The second is China. Over the past year, Chinese officials have been persistent in their opposition to a trilateral U.S.-Russia-China arms control accord and have described it as a transparent bid to kill New START. This is anything but a surprise; with a nuclear arsenal one-twentieth the size of Washington’s and one-twenty-second the size of Moscow’s, it makes absolutely no sense for Beijing to join such a negotiation. The nuclear disparity is too lopsided for China to even consider putting its own stockpile on the table.
The longer Washington persists with this delusional negotiating position, the more unnecessary risk it is choosing to accept.
There is no question China is a rising power, seeking to enlarge the quantity of its arsenal and modernize the quality of its nuclear deterrent. The U.S. Defense Department’s projection that Beijing will double its nuclear arsenal in the next decade could very well come to pass. It is also an indisputable fact that Russia is continuing to diversify its own nuclear capability and relying on its missile program to an even greater degree for external defense. All of these difficult issues will eventually need to be addressed in what will inevitably be long, arduous, extremely frustrating diplomacy.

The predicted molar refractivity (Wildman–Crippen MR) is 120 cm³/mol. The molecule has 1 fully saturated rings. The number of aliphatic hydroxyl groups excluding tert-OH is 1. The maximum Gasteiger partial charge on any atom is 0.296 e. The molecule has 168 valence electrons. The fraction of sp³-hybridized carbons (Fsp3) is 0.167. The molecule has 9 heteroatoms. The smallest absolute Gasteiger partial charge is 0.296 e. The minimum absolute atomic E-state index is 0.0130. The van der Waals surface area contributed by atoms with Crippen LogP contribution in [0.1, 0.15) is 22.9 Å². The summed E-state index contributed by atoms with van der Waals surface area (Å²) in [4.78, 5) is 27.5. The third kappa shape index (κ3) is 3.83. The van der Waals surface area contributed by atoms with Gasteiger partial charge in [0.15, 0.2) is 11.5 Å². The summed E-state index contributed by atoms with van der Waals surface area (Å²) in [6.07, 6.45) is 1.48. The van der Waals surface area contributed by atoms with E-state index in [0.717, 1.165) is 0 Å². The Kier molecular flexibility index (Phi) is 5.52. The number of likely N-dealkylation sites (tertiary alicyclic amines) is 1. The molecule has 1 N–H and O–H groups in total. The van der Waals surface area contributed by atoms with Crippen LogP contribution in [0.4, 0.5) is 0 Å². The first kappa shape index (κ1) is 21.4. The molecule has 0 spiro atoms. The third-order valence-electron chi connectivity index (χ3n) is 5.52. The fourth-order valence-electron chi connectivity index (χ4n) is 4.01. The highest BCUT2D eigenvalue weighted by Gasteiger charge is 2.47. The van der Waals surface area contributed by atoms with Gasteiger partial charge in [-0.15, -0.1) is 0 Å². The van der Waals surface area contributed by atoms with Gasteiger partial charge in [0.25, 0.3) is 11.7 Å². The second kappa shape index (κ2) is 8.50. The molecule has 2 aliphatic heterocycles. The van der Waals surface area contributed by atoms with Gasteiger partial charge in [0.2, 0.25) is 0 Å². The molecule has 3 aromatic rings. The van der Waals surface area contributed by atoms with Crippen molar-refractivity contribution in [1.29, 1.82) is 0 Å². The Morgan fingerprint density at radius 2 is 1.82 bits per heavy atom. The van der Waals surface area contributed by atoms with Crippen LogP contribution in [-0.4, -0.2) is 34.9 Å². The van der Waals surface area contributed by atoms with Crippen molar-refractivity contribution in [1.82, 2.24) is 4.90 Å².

The job, however, would be infinitely more complicated if Washington allowed the last remaining nuclear accord between the U.S. and Russia to wither on the vine.
A straightforward, unconditional extension of New START won’t please everyone — particularly those who hope to establish a new arms control system that accounts for the 21st century weapons platforms and technology. But it’s likely the best outcome the U.S. could expect in the short term.
Saving New START from expiring would add time to the clock, preserve a portion of an otherwise decaying strategic stability regime, and help Washington and Moscow put the brakes on a struggling bilateral relationship before it falls over the cliff.
Daniel R. DePetris is a fellow at Defense Priorities and a columnist for the Washington Examiner.